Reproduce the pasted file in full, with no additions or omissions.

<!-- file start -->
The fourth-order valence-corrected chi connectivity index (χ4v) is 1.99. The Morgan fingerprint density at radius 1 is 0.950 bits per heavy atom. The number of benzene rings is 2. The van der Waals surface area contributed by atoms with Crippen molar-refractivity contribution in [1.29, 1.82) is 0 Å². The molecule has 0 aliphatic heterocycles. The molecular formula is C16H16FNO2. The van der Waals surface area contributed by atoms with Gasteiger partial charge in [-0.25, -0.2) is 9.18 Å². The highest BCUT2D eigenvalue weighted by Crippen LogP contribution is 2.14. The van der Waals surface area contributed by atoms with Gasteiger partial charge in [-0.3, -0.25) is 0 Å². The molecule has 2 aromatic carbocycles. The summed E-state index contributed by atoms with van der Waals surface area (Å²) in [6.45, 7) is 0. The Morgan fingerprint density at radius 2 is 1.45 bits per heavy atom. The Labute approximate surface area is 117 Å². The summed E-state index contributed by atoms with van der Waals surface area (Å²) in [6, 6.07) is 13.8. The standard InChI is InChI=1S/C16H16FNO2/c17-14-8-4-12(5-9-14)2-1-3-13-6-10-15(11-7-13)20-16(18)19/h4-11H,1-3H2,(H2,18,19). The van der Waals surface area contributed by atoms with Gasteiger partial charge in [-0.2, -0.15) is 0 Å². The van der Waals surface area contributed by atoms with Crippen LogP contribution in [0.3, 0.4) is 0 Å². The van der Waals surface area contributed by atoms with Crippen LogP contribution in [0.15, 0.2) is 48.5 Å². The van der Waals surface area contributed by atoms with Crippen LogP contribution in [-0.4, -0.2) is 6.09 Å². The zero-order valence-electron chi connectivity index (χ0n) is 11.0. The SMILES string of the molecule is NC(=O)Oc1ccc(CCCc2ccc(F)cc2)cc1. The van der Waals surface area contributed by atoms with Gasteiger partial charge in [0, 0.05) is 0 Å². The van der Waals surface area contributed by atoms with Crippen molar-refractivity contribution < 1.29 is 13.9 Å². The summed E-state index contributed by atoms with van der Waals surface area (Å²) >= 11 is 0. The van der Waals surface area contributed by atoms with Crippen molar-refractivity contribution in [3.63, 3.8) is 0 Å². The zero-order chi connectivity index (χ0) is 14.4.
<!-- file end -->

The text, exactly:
The fourth-order valence-corrected chi connectivity index (χ4v) is 1.99. The Morgan fingerprint density at radius 1 is 0.950 bits per heavy atom. The number of benzene rings is 2. The van der Waals surface area contributed by atoms with Crippen molar-refractivity contribution in [1.29, 1.82) is 0 Å². The molecule has 0 aliphatic heterocycles. The molecular formula is C16H16FNO2. The van der Waals surface area contributed by atoms with Gasteiger partial charge in [-0.25, -0.2) is 9.18 Å². The highest BCUT2D eigenvalue weighted by Crippen LogP contribution is 2.14. The van der Waals surface area contributed by atoms with Gasteiger partial charge in [-0.3, -0.25) is 0 Å². The molecule has 2 aromatic carbocycles. The summed E-state index contributed by atoms with van der Waals surface area (Å²) in [6.45, 7) is 0. The Morgan fingerprint density at radius 2 is 1.45 bits per heavy atom. The Labute approximate surface area is 117 Å². The summed E-state index contributed by atoms with van der Waals surface area (Å²) in [6, 6.07) is 13.8. The standard InChI is InChI=1S/C16H16FNO2/c17-14-8-4-12(5-9-14)2-1-3-13-6-10-15(11-7-13)20-16(18)19/h4-11H,1-3H2,(H2,18,19). The van der Waals surface area contributed by atoms with Gasteiger partial charge in [-0.2, -0.15) is 0 Å². The van der Waals surface area contributed by atoms with Crippen LogP contribution in [0.3, 0.4) is 0 Å². The van der Waals surface area contributed by atoms with Crippen LogP contribution in [0.15, 0.2) is 48.5 Å². The van der Waals surface area contributed by atoms with Crippen LogP contribution in [-0.4, -0.2) is 6.09 Å². The zero-order valence-electron chi connectivity index (χ0n) is 11.0. The SMILES string of the molecule is NC(=O)Oc1ccc(CCCc2ccc(F)cc2)cc1. The van der Waals surface area contributed by atoms with Gasteiger partial charge in [0, 0.05) is 0 Å². The van der Waals surface area contributed by atoms with Crippen molar-refractivity contribution < 1.29 is 13.9 Å². The summed E-state index contributed by atoms with van der Waals surface area (Å²) >= 11 is 0. The van der Waals surface area contributed by atoms with Crippen molar-refractivity contribution in [3.63, 3.8) is 0 Å². The zero-order chi connectivity index (χ0) is 14.4.